The next big thing in tech is going to be AI. That’s what a lot of people in Silicon Valley has been saying lately. Add one more to the list: former Google CEO Eric Schmidt. “To me the biggest platforms will be the ones that will be driven by artificial intelligence,” he told an audience gathered at Bell Labs, in Murray Hill, N.J., last month.
Schmidt, now executive chairman of Google’s parent company Alphabet, was a speaker at a conference celebrating the life and work of Claude Shannon, the legendary Bell Labs engineer whose ideas revolutionized modern communications. In a wide-ranging talk on innovation, Schmidt, who as a summer student at Bell Labs in the 1970s was part of the group that worked on Unix and C, discussed the importance of taking positions “contrary to the common orthodoxy,” deplored excessive government regulation, and offered product ideas that anyone could use to “create a startup right now” (he suggested attendees skip the coffee break).
But the highlight of the talk were his bold predictions for AI. Schmidt said new machine learning tools will help businesses and individuals solve a wide range of problems by finding patterns in vast amounts of data. “One of the problems we have in life is that most of the problems that we face are complex emergent systems,” he explained, adding that the latest crop of neural networks and other AI techniques offer the best way of tackling such systems.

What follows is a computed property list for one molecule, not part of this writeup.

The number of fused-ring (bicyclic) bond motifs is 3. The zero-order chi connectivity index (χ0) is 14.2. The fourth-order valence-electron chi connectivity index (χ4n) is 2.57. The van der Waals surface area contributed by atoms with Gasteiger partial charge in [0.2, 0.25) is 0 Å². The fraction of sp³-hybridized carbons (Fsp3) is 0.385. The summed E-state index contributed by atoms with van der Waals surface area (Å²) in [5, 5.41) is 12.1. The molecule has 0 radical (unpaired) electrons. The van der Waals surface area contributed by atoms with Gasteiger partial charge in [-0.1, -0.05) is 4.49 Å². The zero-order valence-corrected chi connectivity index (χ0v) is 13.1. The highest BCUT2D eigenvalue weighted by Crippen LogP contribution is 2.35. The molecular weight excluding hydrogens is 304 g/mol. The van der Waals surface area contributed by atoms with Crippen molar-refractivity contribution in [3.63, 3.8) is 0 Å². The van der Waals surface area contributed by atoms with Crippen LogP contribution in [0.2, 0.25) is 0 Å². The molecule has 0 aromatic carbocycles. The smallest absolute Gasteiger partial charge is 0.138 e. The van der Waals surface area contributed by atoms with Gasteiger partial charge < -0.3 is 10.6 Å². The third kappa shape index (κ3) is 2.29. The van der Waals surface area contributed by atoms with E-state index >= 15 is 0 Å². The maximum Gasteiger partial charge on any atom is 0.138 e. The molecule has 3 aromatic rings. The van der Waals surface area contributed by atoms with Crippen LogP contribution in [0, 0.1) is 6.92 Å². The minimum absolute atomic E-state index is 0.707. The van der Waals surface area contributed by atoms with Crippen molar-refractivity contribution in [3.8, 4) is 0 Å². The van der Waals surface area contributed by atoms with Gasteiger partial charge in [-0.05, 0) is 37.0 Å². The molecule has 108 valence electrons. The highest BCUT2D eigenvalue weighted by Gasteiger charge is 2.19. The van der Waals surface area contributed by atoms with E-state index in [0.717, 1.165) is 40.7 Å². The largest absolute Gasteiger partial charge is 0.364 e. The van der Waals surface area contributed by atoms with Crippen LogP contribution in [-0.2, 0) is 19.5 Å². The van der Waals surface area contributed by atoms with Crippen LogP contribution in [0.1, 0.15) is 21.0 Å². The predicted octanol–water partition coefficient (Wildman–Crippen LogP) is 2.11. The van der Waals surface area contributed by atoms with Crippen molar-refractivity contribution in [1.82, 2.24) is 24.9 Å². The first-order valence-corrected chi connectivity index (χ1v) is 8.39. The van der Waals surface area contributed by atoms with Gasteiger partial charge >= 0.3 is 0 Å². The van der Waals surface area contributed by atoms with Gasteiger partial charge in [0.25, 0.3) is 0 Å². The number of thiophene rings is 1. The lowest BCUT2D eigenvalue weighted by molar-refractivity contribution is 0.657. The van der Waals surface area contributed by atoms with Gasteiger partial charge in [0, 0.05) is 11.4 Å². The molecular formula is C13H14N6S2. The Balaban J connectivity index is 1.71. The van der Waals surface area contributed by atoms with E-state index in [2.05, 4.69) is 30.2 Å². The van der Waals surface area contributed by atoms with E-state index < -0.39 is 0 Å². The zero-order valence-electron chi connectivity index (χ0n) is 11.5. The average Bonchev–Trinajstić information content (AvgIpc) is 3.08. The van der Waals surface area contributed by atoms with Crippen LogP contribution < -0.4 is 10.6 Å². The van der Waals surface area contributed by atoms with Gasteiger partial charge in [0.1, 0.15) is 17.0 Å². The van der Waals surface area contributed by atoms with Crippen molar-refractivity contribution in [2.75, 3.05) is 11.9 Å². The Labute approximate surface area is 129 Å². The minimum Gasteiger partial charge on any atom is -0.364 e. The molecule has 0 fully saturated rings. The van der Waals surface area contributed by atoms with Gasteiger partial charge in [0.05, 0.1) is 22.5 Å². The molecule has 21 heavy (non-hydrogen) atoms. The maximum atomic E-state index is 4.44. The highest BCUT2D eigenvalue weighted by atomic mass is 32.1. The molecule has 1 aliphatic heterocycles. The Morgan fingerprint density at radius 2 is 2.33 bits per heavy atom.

“But our ultimate goal is actually AI-assisted science,” he said, before listing a number of areas that he believes artificial intelligence will help advance: “disease diagnosis, climate modeling, drug discovery, macroeconomics, particle physics, material sciences, theorem proving, and protein folding.”
THREE RULES ABOUT AI
Schmidt noted that many people are wary of artificial intelligence, and because of that he’s come up with three rules about AI:
“The first is that AI should benefit the many, not the few. This should not be an elite technology. It should not only be available to rich countries, rich individuals. It should be available to everybody.
The second is that the research in this area, which is heating up—this is the hottest area in computer science right now—should be done in the open. I’m not saying open source. I’m saying open as opposed to [done] in military labs. I’m very concerned that some government will say, ‘classify this stuff,’ and put it in some super secret lab, not because it won’t be useful for military purposes, which is a separate discussion, but because we all benefit from the development of these algorithms and the impact that they’re going to have.
And the third is that, systems that people are building need to be under positive control in the sense that we need to know what they’re doing, we need to sort of understand it for obvious control reasons.”